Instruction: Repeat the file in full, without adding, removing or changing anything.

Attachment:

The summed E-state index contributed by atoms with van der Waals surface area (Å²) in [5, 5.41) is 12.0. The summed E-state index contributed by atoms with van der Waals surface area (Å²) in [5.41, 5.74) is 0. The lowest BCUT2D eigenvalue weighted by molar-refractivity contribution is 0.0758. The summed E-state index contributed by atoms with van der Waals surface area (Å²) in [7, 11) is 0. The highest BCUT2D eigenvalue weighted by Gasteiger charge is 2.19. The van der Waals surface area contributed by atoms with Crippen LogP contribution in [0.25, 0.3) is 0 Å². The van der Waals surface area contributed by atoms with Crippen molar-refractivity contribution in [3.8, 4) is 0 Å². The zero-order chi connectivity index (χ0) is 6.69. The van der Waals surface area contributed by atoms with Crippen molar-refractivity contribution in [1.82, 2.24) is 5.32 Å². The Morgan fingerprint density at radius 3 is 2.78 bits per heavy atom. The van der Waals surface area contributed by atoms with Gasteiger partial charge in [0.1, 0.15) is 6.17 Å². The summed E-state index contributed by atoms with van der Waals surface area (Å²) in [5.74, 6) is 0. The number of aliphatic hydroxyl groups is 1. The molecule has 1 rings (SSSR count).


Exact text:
The summed E-state index contributed by atoms with van der Waals surface area (Å²) in [5, 5.41) is 12.0. The summed E-state index contributed by atoms with van der Waals surface area (Å²) in [5.41, 5.74) is 0. The lowest BCUT2D eigenvalue weighted by molar-refractivity contribution is 0.0758. The summed E-state index contributed by atoms with van der Waals surface area (Å²) in [7, 11) is 0. The highest BCUT2D eigenvalue weighted by Gasteiger charge is 2.19. The van der Waals surface area contributed by atoms with Crippen LogP contribution in [0.25, 0.3) is 0 Å². The van der Waals surface area contributed by atoms with Crippen molar-refractivity contribution in [3.8, 4) is 0 Å². The zero-order chi connectivity index (χ0) is 6.69. The van der Waals surface area contributed by atoms with Crippen molar-refractivity contribution in [1.82, 2.24) is 5.32 Å². The Morgan fingerprint density at radius 3 is 2.78 bits per heavy atom. The van der Waals surface area contributed by atoms with Gasteiger partial charge in [0.1, 0.15) is 6.17 Å². The summed E-state index contributed by atoms with van der Waals surface area (Å²) in [5.74, 6) is 0. The number of aliphatic hydroxyl groups is 1. The molecule has 1 rings (SSSR count).